Caroline Phillips

Journalism

Caroline Phillips
“Caroline Phillips is a tenacious and skilful writer with a flair for high quality interviewing and a knack for making things work.”

Caroline Phillips

Journalism

All 1994 articles

Born to be outrageous

Evening Standard | 19 Dec 1994

JO CORRE spent much of his childhood in a dustbin. Jo, 27, is the son of fashion designer Vivienne Westwood and Malcolm McLaren, the punk poseur who managed the Sex Pistols. The first time Jo jumped into a dustbin was with his brother Ben, to retrieve the toys Malcolm had thrown away because he wouldn’t tidy his room. ‘Once we’d discovered this place where you found loads of other stuff as well, we were, like, always in the dustbins,’ says Jo. ‘Most parents wouldn’t let their children play with us because we were really dirty.’

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Who’s afraid to be fat?

Evening Standard | 18 Dec 1994

Big is beautiful for comedy actress Miriam Margolyes. Failure certainly does not frighten her and success means having another helping of smoked salmon.

SUCCESS means never having to say you’re hungry, according to Miriam Margolyes. ‘I get nervous when food is taken away from from me,’ she says, firmly preventing the waiter from clearing the table. The 51-year-old comedy actress has risen in the last few years via voice-overs and BT commercials, her one-woman show Dickens’ Women and a truckful of character roles in films and television to become one of the most sought-after character thespians in the business.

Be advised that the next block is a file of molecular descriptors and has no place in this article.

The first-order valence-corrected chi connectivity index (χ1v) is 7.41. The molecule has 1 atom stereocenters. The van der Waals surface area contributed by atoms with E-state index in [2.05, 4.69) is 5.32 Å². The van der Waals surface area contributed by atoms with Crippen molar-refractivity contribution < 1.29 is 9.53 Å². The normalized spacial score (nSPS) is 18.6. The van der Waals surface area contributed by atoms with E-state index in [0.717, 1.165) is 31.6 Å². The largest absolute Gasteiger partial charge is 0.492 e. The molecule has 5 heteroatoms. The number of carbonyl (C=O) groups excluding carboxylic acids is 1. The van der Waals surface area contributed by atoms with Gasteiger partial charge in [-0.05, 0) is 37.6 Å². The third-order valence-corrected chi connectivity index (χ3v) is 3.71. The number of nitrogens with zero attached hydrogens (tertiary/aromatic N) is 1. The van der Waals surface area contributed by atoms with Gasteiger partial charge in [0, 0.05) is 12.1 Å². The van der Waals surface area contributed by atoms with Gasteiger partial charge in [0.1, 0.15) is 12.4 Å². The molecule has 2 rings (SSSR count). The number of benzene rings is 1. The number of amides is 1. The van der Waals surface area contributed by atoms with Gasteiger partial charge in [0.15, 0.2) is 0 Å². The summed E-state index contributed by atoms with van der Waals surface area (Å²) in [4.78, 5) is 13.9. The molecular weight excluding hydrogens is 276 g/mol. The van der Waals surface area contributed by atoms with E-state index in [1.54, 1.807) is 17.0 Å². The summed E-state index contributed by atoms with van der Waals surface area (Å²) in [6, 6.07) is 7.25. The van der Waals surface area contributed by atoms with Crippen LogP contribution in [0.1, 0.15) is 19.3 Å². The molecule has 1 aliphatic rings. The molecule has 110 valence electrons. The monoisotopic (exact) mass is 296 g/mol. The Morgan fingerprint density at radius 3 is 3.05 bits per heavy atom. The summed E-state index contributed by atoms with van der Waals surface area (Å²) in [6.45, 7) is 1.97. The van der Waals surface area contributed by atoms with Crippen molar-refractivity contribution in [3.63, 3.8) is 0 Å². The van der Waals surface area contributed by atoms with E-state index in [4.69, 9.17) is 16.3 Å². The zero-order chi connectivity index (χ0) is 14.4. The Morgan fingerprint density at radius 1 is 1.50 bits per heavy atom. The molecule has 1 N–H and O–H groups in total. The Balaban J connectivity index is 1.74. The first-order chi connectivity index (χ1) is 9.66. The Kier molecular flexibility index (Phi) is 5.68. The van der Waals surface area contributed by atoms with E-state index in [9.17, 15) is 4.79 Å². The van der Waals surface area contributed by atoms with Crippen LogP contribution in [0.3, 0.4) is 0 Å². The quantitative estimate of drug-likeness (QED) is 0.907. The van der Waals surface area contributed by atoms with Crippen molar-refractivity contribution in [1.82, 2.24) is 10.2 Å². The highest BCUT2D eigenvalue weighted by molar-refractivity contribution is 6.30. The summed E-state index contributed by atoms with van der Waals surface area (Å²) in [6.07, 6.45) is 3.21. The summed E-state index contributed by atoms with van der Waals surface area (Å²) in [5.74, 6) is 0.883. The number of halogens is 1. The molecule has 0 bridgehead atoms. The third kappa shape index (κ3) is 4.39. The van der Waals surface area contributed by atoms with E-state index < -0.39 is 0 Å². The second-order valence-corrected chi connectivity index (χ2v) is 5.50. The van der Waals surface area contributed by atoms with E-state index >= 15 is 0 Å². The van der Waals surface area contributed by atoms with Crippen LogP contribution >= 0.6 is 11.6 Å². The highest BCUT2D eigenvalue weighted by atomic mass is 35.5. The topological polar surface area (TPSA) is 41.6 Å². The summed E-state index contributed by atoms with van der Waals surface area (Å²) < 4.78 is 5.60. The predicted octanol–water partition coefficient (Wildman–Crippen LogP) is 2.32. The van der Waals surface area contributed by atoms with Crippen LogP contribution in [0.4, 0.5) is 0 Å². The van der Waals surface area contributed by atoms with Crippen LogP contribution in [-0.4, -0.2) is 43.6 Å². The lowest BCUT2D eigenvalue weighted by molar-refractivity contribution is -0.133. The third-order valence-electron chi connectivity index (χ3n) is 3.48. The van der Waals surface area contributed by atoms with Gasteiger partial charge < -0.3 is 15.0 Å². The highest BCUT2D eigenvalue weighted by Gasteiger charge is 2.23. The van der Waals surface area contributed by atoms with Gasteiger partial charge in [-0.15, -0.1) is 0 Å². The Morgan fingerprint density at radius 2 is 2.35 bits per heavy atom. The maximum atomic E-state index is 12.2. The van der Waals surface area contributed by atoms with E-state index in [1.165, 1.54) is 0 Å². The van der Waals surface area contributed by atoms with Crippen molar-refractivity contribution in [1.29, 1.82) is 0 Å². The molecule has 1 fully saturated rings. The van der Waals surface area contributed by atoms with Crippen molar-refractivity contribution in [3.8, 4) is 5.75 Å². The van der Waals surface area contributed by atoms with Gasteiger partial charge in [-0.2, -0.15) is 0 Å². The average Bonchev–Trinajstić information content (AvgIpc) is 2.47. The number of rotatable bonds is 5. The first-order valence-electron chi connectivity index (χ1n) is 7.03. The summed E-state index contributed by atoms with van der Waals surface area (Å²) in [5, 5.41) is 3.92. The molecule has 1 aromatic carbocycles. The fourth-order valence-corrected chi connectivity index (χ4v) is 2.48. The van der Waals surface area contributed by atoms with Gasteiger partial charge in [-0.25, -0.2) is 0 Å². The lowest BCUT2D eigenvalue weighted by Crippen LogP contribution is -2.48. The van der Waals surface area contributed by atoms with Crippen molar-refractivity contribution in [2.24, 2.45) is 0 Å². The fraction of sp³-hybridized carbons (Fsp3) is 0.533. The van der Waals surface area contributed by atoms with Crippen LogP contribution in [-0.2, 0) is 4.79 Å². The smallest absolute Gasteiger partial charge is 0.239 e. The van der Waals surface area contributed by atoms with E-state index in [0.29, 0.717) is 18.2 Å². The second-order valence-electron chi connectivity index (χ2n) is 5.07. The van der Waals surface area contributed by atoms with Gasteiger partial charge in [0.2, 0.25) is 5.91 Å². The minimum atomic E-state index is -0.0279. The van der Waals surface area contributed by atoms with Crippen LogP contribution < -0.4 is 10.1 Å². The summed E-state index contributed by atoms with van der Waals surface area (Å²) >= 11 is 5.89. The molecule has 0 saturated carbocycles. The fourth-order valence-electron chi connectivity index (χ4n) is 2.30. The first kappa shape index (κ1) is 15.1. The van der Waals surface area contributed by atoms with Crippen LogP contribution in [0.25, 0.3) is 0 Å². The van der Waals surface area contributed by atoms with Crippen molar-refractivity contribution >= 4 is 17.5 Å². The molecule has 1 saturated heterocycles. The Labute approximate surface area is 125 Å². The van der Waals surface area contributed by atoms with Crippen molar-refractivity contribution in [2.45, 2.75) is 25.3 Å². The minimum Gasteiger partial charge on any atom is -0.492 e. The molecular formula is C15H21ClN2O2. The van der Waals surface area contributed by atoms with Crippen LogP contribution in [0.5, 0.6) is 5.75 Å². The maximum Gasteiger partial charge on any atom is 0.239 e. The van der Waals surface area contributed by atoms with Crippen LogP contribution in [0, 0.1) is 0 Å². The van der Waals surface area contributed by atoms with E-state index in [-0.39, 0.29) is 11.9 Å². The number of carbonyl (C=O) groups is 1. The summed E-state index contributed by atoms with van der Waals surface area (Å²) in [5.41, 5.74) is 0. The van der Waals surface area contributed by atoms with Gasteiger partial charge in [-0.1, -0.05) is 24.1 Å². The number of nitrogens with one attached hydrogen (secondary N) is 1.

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Happy to be on an island in the sun

Evening Standard | 29 Nov 1994

STUART Carroll, 42, was head of litigation and a senior partner at Nabarro Nathanson, a leading London law firm. He ran major cases of commercial litigation – acting for disputing governments and sports and entertainments personalities. He earned a salary in the hundreds of thousands. ‘More,’ says Stuart, ‘than a chief executive of a publicly quoted company earns.’ And there he was in the glossy corporate brochure – looking serious, professional, highly motivated and dangling his glasses authoritatively. But now he’s ‘taking off’ the rest of his life. He has stopped working – forever. ‘I hated the English winters, going to work in the dark and coming home in the gloom. So I’m living on an island where the climate makes me feel alive.’

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The panic and passion of Stephanie Cole

Evening Standard | 7 Nov 1994